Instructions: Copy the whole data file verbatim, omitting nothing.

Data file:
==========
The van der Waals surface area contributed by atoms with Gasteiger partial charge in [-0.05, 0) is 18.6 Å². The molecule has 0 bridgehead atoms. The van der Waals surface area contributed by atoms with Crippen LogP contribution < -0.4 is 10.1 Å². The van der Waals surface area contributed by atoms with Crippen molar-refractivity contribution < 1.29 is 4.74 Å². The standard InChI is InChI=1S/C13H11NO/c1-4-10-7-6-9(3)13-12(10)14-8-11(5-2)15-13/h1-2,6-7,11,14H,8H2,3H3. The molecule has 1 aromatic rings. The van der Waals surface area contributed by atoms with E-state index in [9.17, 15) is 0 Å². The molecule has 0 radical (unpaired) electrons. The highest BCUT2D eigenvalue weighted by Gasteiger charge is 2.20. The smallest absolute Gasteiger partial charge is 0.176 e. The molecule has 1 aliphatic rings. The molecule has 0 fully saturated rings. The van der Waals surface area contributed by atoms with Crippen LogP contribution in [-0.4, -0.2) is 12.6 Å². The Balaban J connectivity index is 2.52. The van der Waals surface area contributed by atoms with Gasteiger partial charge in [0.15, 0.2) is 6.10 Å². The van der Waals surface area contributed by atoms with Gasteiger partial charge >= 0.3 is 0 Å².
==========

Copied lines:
The van der Waals surface area contributed by atoms with Gasteiger partial charge in [-0.05, 0) is 18.6 Å². The molecule has 0 bridgehead atoms. The van der Waals surface area contributed by atoms with Crippen LogP contribution < -0.4 is 10.1 Å². The van der Waals surface area contributed by atoms with Crippen molar-refractivity contribution < 1.29 is 4.74 Å². The standard InChI is InChI=1S/C13H11NO/c1-4-10-7-6-9(3)13-12(10)14-8-11(5-2)15-13/h1-2,6-7,11,14H,8H2,3H3. The molecule has 1 aromatic rings. The van der Waals surface area contributed by atoms with E-state index in [9.17, 15) is 0 Å². The molecule has 0 radical (unpaired) electrons. The highest BCUT2D eigenvalue weighted by Gasteiger charge is 2.20. The smallest absolute Gasteiger partial charge is 0.176 e. The molecule has 1 aliphatic rings. The molecule has 0 fully saturated rings. The van der Waals surface area contributed by atoms with Crippen LogP contribution in [-0.4, -0.2) is 12.6 Å². The Balaban J connectivity index is 2.52. The van der Waals surface area contributed by atoms with Gasteiger partial charge in [0.15, 0.2) is 6.10 Å². The van der Waals surface area contributed by atoms with Gasteiger partial charge >= 0.3 is 0 Å².